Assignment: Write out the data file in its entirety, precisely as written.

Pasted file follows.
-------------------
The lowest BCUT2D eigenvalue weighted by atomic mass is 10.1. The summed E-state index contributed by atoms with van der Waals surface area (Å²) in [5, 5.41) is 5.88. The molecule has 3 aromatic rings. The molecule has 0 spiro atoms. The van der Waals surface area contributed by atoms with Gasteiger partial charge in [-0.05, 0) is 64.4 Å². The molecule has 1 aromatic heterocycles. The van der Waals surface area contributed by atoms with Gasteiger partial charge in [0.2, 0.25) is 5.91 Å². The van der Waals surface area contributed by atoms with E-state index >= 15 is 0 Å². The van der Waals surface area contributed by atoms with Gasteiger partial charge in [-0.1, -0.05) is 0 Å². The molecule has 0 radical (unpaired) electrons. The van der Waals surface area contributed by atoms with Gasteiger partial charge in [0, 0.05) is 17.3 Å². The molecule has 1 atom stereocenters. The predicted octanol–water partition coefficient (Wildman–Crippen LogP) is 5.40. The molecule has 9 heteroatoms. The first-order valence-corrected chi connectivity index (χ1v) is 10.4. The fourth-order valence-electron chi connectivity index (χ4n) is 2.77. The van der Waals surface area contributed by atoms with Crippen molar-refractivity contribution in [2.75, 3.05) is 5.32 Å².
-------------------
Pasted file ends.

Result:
The lowest BCUT2D eigenvalue weighted by atomic mass is 10.1. The summed E-state index contributed by atoms with van der Waals surface area (Å²) in [5, 5.41) is 5.88. The molecule has 3 aromatic rings. The molecule has 0 spiro atoms. The van der Waals surface area contributed by atoms with Gasteiger partial charge in [-0.05, 0) is 64.4 Å². The molecule has 1 aromatic heterocycles. The van der Waals surface area contributed by atoms with Gasteiger partial charge in [0.2, 0.25) is 5.91 Å². The van der Waals surface area contributed by atoms with E-state index >= 15 is 0 Å². The van der Waals surface area contributed by atoms with Gasteiger partial charge in [-0.1, -0.05) is 0 Å². The molecule has 0 radical (unpaired) electrons. The van der Waals surface area contributed by atoms with Gasteiger partial charge in [0, 0.05) is 17.3 Å². The molecule has 1 atom stereocenters. The predicted octanol–water partition coefficient (Wildman–Crippen LogP) is 5.40. The molecule has 9 heteroatoms. The first-order valence-corrected chi connectivity index (χ1v) is 10.4. The fourth-order valence-electron chi connectivity index (χ4n) is 2.77. The van der Waals surface area contributed by atoms with Crippen molar-refractivity contribution in [2.75, 3.05) is 5.32 Å².